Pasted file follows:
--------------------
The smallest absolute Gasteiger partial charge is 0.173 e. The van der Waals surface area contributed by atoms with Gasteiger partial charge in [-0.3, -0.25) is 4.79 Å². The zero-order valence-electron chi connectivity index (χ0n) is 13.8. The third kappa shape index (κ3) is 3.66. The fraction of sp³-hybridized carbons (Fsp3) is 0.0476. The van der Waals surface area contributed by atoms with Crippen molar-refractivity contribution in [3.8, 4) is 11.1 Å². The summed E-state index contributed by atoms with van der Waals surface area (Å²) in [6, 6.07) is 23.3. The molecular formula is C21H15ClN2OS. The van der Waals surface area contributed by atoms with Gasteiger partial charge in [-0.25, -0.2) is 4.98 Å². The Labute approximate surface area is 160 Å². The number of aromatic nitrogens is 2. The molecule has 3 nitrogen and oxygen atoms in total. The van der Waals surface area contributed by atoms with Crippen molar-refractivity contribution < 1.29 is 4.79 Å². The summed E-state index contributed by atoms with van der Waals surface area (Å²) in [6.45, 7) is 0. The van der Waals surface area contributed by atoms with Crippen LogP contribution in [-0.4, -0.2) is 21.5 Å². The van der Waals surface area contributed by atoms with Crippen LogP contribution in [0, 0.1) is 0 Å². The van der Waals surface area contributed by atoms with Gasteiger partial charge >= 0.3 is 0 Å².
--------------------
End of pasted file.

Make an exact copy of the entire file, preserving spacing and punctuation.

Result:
The smallest absolute Gasteiger partial charge is 0.173 e. The van der Waals surface area contributed by atoms with Gasteiger partial charge in [-0.3, -0.25) is 4.79 Å². The zero-order valence-electron chi connectivity index (χ0n) is 13.8. The third kappa shape index (κ3) is 3.66. The fraction of sp³-hybridized carbons (Fsp3) is 0.0476. The van der Waals surface area contributed by atoms with Crippen molar-refractivity contribution in [3.8, 4) is 11.1 Å². The summed E-state index contributed by atoms with van der Waals surface area (Å²) in [6, 6.07) is 23.3. The molecular formula is C21H15ClN2OS. The van der Waals surface area contributed by atoms with Gasteiger partial charge in [-0.25, -0.2) is 4.98 Å². The Labute approximate surface area is 160 Å². The number of aromatic nitrogens is 2. The molecule has 3 nitrogen and oxygen atoms in total. The van der Waals surface area contributed by atoms with Crippen molar-refractivity contribution < 1.29 is 4.79 Å². The summed E-state index contributed by atoms with van der Waals surface area (Å²) in [6.45, 7) is 0. The van der Waals surface area contributed by atoms with Crippen LogP contribution in [-0.4, -0.2) is 21.5 Å². The van der Waals surface area contributed by atoms with Crippen LogP contribution in [0, 0.1) is 0 Å². The van der Waals surface area contributed by atoms with Gasteiger partial charge >= 0.3 is 0 Å².